Templeton Middle School teacher Rhonda Watton was one of 62 teachers statewide to be certified by the National Board for Professional Teaching Standards (NBPTS) in 2005.
Watton, a social studies teacher, earned her certification in Early Adolescent Social Studies. The national board certification is one of the profession’s top recognitions. The process requires intense self-reflection and measures a teacher’s practice against high and rigorous standards. Offered on a voluntary basis and valid for 10 years, the advanced system of national board certification complements, but does not replace, state licensing. The number of certified teachers in Wisconsin now totals 328.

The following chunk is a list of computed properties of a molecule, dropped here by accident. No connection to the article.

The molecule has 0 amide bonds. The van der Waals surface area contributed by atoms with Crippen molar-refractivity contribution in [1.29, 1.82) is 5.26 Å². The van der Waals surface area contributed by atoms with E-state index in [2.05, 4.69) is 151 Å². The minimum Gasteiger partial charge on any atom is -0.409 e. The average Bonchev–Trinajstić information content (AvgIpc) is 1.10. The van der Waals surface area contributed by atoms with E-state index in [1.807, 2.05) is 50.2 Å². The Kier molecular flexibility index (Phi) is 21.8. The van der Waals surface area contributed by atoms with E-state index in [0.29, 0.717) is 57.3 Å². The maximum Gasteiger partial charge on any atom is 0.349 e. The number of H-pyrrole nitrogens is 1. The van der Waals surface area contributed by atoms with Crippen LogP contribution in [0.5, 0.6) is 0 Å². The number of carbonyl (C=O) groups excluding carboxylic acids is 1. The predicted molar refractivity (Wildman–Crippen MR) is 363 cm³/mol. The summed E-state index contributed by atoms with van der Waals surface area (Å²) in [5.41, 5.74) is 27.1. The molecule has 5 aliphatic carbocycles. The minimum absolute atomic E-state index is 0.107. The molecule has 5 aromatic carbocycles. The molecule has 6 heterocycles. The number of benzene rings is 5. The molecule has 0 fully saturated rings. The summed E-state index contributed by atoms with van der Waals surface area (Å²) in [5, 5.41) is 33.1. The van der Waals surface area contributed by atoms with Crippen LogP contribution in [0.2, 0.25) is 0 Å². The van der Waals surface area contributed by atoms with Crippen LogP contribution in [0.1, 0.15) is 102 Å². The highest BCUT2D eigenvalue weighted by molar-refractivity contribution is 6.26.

The process is unique because it assesses teachers’ knowledge and their ability to apply skills and professional judgment in the classroom. Candidates must critically analyze their practice and demonstrate how effectively they act on their insights.
Because there is a direct connection between what teachers know and what students learn, NBPTS-certified teachers are expected to possess deep subject knowledge and the ability to teach in ways that help students learn.
Assessments consist of portfolio entries and assessment center exercises. Teachers prepare their portfolios by videotaping their teaching, gathering student learning products and other teaching examples, and providing detailed analyses of their practice. The portfolio is designed to capture teaching in real-time, real-life settings, allowing trained assessors to examine how teachers translate knowledge and theory into practice.
At the assessment center, teachers write answers to questions that relate to their fields. These exercises validate the knowledge and skills exhibited in the portfolio and give candidates an opportunity to demonstrate knowledge and skills not sampled in the portfolio.